Faith in the Inner City: The Urban Black Church and Students' Educational Outcomes

By Barrett, Brian D. | The Journal of Negro Education, Summer 2010 | Go to article overview

Faith in the Inner City: The Urban Black Church and Students' Educational Outcomes


Barrett, Brian D., The Journal of Negro Education


This article draws primarily on qualitative data obtained in interviews with a socially activist urban pastor as part of fieldwork undertaken for a larger project on the relationship between religious involvement and educational outcomes among urban African American students. It demonstrates processes such as developing a critical consciousness among congregants in confronting inequality and providing a context where Black students are valued and academic success is encouraged through measures such as public recognition and role modeling-by which the church generates and applies social and cultural capital that can be instrumental in promoting improved educational outcomes. It highlights, in particular, practices that have the potential to be "carried over" to other churches and, especially, educational settings.

Keywords: Black church, educational outcomes, social capital, cultural capital

INTRODUCTION

In exploring how the Black church might generate and apply social and cultural capital in order to improve the academic outcomes of African American students, this article begins by recapping, within the context of other work in the area, my recent work (Barrett, 2009; 2010) on the relationship between religious involvement and educational outcomes among urban African American students. In light of the markedly better academic outcomes obtained by religiously involved urban African American students than by their non-religiously involved peers demonstrated in this work, and in moving forward to consider the implications of this work for teaching, learning, and curriculum development, this article asks: "What is happening in churches to promote positive educational outcomes among religiously involved Black students that may not be happening in schools to promote educational success among Black students more broadly?"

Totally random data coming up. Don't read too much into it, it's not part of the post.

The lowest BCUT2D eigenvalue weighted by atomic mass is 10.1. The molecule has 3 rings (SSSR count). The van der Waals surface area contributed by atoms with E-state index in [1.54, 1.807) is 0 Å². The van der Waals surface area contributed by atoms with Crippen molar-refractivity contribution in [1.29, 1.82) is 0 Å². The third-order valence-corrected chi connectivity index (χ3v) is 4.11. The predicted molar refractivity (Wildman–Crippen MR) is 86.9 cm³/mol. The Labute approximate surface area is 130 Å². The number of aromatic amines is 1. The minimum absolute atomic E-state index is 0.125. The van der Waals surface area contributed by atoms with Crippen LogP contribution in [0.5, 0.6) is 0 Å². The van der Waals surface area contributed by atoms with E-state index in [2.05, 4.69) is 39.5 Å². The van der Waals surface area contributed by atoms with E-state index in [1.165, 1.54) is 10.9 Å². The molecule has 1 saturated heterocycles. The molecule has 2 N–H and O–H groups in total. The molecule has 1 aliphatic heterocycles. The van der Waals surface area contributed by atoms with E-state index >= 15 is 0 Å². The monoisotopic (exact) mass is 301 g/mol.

In addressing this question, qualitative data obtained in semi-structured interviews conducted with Devaughn Johnson, Pastor of True Covenant Church in Bridgewood, a mid-size urban center in the "rustbelt" of the northeastern and mid-western United States (die name of the Pastor, church, and city are pseudonyms), as part of fieldwork undertaken for a larger project on the relationship between religious involvement and educational outcomes among urban African American students and described in detail elsewhere (Barrett, 2010) is analyzed. Patton (2002) posits that individual cases, "selected purposefully . . . permit inquiry into and understanding of a phenomenon in depth" (p. 46). In focusing on one individual, this article endeavors to provide thick description and analysis of conditions at one particular church that might be instrumental in promoting positive educational outcomes among its young congregants. While the limitations, particularly in terms of generalizability, of relying on interview data from only one source are recognized, the data and analysis presented here are intended to serve heuristically as examples of the Black church's effectiveness in promoting academic success among urban African American youth, with the potential to be applied much more broadly by other churches and educational institutions and to inform a range of advocates - that includes the religious community, schools, policymakers, educators, and families.

Finally, McRoberts (2003), in his study of religious particularism and its impact on the relationship between church and community in an urban Black neighborhood, rightfully points out that it is misleading to speak of a singular "Black church." According to McRoberts, the term is a "convenient, deceptive, euphemism" for what, in reality, constitutes a "dizzying array of institutions" (p. 142). However, the data and analysis presented in this article proceeds on the contention that, despite theh particular and often divergent characteristics, all Black churches are likely to value educational success on the part of theh young congregants and that many may work (or would be interested in working) to promote theh success in similar ways. …

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